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Chronic lung diseases that lead to Cor Pulmonale
Chronic lung diseases and disorders that cause an acute shortage of oxygen in the blood can lead to Cor Pulmonale (Emmanuel, 2003). Some of these chronic lung diseases may include cystic fibrosis, obstructive sleep apnea, chronic obstructive pulmonary disease, and chronic blood clots, especially in the lungs. Obstructive sleep apnea is a condition characterized by pauses in breathing due to inflammation of the air cavities in the respiratory system. Chronic obstructive pulmonary disease refers to a lung condition associated with difficulty to exhale normally, that causes a problem in breathing. Cystic fibrosis refers to a genetic condition associated with poor removal of mucus from bronchi (Lee-Chiong & Matthay, 2003).
Definition of the pulmonary hypertension
Pulmonary hypertension can be described as an increase in the average pulmonary arterial pressure. Pulmonary arterial hypertension can be considered as a medical condition characterized by the availability of precapillary PH in the absence of other related causes of precapillary PH (Lee-Chiong & Matthay, 2003). On the other hand, Cor Pulmonale can be defined as the failure of the right-hand side of the heart and is normally caused by high blood pressure in the arteries found in the lungs and right ventricles of the heart. It can also be described as the impairment of the right ventricular function due to respiratory diseases causing high resistance to blood flow in the pulmonary circulation (Emmanuel, 2003).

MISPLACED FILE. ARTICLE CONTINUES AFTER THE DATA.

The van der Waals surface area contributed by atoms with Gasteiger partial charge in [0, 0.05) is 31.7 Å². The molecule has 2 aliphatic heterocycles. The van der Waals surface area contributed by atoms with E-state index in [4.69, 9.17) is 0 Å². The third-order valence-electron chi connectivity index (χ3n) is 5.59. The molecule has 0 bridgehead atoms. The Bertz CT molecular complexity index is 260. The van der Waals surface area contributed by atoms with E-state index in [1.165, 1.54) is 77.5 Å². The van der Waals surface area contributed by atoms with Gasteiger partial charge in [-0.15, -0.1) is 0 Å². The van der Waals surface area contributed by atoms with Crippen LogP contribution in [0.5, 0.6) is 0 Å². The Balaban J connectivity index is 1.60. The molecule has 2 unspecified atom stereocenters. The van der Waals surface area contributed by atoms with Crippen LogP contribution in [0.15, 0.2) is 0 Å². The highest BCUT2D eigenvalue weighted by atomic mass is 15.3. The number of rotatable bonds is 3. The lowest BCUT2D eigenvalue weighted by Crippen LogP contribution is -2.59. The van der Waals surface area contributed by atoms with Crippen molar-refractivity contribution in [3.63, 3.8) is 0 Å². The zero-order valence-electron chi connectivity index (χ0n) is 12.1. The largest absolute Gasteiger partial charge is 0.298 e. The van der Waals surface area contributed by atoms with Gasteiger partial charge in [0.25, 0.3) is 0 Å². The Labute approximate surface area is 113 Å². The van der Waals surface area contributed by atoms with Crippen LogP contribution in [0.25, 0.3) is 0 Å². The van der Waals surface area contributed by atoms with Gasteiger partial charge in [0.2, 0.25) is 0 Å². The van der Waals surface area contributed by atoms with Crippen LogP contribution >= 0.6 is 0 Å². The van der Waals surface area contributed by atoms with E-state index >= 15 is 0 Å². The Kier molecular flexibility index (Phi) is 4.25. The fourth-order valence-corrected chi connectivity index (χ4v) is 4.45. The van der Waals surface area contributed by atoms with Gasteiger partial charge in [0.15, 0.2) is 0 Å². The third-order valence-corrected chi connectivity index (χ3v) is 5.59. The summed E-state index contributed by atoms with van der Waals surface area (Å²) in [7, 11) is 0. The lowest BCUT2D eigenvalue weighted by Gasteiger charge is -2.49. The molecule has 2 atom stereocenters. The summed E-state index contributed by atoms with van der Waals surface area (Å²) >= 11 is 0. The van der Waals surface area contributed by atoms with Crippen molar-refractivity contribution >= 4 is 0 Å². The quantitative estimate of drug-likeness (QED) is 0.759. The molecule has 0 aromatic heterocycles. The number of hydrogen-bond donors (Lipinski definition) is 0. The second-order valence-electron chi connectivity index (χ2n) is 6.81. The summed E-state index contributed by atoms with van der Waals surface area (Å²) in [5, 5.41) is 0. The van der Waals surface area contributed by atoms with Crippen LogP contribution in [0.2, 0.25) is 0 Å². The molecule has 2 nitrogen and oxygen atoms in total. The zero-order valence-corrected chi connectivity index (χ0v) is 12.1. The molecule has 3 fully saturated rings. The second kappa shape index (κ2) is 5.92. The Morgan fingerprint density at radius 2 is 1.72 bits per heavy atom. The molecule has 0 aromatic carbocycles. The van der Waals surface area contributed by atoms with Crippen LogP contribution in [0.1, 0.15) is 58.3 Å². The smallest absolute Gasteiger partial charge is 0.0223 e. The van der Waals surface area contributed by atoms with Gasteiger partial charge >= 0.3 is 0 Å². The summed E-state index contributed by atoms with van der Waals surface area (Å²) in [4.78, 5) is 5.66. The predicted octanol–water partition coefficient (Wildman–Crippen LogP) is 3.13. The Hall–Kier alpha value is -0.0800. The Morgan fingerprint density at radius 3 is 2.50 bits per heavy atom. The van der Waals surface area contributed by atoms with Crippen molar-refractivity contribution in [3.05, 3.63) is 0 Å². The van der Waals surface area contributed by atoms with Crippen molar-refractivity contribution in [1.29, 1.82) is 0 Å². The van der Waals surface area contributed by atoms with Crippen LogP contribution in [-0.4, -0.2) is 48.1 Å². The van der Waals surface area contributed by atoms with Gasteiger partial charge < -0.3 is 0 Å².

Why low oxygen-level put stress on the right side of the heart
Studies have shown that Cor Pulmonale is associated with high blood pressure in the arteries over an extended period. The condition is referred to as pulmonary hypertension. The right-hand side of the heart usually faces a rough time in trying to function normally due to low oxygen level. Low oxygen level is brought about by high blood pressure since less blood reaches the lungs to pick up oxygen. If this problem persists for a certain period, it puts pressure on the right-hand side of the heart causing Cor Pulmonale (Emmanuel, 2003).
Diagnosis of Cor Pulmonale
Cor Pulmonale can be diagnosed by carrying out medical testing and physical examination. Physical examination is done by checking fluid retention, abnormal heart beats and nature of neck veins for instance if it is protruding. The examining doctor can also be forced to perform a blood test to check on the antibody levels. Also, the brain natriuretic peptide examination can be done. Brain natriuretic refers to the amino acid generated from the heart and can also be released from the heart under stressful conditions. Testing may include a lung scan, CT scan, lung function test, chest X-ray among other examinations. In rare situations, patients may also be required to undergo a lung biopsy test to check if there is underlying tissue damage (Emmanuel, 2003).
Symptoms associated with Cor Pulmonale